Trajectories and Consequences
Edited by John Wanna, Lotte Jensen and Jouke de Vries
Chapter 4: Australia After Budgetary Reform: A Lapsed Pioneer or Decorative Architect?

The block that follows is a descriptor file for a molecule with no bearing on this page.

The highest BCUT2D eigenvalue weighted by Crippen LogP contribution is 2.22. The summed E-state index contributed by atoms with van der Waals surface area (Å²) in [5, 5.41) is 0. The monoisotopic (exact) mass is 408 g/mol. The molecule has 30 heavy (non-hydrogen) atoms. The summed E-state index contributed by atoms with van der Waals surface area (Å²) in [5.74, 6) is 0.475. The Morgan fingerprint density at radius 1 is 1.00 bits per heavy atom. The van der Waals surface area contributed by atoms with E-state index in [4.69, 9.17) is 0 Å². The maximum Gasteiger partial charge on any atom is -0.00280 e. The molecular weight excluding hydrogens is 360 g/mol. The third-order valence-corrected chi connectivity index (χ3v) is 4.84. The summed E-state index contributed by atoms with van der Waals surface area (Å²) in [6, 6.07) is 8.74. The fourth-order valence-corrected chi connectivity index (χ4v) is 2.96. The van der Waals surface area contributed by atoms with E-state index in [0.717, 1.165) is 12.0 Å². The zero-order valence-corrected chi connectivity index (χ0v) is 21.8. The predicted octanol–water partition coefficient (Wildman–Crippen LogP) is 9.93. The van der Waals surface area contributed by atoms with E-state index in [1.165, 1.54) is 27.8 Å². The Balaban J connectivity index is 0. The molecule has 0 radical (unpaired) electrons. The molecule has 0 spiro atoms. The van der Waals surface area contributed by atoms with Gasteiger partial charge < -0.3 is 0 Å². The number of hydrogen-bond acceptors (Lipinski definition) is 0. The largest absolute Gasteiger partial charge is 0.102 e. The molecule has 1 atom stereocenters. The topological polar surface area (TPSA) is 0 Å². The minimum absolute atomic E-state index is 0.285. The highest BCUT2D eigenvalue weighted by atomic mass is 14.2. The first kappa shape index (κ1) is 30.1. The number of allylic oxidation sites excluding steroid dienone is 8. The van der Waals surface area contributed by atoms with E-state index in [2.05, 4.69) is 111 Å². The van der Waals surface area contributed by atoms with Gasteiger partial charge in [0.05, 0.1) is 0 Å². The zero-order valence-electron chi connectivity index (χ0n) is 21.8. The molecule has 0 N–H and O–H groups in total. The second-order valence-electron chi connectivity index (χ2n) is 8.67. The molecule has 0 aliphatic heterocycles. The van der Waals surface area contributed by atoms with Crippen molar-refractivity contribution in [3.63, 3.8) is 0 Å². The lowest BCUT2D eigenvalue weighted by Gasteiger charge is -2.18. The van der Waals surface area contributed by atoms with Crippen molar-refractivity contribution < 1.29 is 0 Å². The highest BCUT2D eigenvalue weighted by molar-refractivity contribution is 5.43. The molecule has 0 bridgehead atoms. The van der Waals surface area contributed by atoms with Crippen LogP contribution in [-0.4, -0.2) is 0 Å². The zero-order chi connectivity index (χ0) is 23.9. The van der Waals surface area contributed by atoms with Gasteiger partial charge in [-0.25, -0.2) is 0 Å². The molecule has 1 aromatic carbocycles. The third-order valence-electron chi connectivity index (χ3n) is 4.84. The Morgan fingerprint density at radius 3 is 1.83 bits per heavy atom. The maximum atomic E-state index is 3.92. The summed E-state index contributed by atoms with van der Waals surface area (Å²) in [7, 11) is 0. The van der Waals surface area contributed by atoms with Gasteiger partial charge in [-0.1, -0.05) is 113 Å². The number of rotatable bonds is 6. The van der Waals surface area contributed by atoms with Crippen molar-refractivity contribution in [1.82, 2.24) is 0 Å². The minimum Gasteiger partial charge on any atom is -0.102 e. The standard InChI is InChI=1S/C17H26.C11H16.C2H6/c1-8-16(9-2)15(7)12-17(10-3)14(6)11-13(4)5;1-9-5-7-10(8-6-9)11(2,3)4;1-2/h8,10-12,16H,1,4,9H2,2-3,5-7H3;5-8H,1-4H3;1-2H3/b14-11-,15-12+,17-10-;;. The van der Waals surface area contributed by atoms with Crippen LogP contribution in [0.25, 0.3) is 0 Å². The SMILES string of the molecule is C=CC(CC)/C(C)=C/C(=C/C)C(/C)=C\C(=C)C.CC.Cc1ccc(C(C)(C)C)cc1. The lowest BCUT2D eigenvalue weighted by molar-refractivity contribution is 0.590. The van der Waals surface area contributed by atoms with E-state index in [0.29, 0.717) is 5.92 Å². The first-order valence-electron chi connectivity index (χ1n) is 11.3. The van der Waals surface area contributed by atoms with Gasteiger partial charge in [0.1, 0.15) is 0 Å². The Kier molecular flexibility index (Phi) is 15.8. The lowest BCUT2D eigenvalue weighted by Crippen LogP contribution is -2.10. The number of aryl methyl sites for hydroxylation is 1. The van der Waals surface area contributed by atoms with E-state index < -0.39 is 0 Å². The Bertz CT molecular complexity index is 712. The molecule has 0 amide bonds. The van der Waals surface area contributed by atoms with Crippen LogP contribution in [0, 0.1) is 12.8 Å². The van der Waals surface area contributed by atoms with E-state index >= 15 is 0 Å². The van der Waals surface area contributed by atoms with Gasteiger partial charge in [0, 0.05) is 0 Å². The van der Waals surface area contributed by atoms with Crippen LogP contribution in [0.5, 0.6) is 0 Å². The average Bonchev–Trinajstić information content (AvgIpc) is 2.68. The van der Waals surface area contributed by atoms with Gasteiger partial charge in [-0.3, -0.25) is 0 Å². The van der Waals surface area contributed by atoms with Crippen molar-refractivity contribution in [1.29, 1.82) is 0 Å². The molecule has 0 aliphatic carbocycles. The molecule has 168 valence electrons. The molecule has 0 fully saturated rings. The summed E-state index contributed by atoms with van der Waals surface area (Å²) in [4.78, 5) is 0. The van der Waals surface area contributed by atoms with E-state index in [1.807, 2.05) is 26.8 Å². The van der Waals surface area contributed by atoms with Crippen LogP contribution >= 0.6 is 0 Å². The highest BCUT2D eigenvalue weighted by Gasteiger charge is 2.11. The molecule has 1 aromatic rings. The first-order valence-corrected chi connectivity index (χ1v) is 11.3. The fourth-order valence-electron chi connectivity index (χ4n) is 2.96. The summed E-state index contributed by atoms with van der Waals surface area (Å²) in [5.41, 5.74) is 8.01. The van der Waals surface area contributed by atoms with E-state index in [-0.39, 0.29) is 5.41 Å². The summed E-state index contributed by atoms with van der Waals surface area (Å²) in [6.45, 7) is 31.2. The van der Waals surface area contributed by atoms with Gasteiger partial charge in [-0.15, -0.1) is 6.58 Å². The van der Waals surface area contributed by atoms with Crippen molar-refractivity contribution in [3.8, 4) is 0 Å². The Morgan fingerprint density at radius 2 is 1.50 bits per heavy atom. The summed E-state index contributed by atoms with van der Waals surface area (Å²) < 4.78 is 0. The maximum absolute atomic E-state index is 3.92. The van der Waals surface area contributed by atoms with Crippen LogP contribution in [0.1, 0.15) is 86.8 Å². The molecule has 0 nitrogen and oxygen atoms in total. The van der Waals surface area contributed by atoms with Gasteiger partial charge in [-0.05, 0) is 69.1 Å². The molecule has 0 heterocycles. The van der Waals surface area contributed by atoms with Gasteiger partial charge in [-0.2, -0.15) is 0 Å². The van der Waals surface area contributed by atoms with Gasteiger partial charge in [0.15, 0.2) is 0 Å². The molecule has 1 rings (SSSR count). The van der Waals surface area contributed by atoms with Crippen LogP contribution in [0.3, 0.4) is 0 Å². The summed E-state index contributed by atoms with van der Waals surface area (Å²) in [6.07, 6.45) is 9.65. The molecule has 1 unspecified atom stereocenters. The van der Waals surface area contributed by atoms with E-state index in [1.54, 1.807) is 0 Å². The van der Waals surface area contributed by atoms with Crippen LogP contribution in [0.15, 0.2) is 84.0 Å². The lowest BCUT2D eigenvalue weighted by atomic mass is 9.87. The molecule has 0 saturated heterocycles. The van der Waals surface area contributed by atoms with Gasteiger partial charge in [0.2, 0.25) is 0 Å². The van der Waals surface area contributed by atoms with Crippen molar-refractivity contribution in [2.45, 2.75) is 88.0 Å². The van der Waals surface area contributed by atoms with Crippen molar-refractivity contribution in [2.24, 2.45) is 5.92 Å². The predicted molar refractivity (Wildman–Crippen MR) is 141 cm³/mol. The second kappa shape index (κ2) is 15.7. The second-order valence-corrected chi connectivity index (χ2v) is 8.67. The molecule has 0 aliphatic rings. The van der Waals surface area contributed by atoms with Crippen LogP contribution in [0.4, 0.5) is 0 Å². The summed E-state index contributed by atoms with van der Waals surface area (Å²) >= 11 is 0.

4. Australia after budgetary reform: a lapsed pioneer or decorative architect? Lewis Hawke and John Wanna Australian governments were early pioneers of budgetary reform at the national level, commencing with an ambitious reform program dating from around 1982 (see Wanna et al. 2000). Over some two decades Australia’s budgetary systems were transformed and its internal budgetary practices became more managerial, outcomes-focused and businesslike. Arguably, budgetary reform drove broader public sector reform and was used to underpin a wide agenda of new public management (NPM) across government. Budget discipline improved at the center, while departments imposed internal budgetary discipline so that they came in ‘under budget’. Devolution and resource flexibilities meant that various traditional impediments to effective resource management were removed. Prior to the financial crisis, annual budget outcomes improved so that regular deficits became regular surpluses year after year. Budgetary documentation, fiscal plans and financial reports increased in scope, volume and regularity. As a pioneer, Australia pushed ahead with budgetary reforms, at times at breakneck speed. But of late, Australia’s momentum has waned, and its enthusiasm for carrying through the reforms to deliver more meaningful performance information has diminished, despite repeated calls for change. Australia appears now to be either a lapsed pioneer searching for direction, or a jurisdiction complacent with its own investment in decorative architecture. According to some measures, the Australian budgetary reform story appears relatively successful. Prior to the 2009 budget, the Australian budget had been in surplus for ten out of the previous 11 years. Total...
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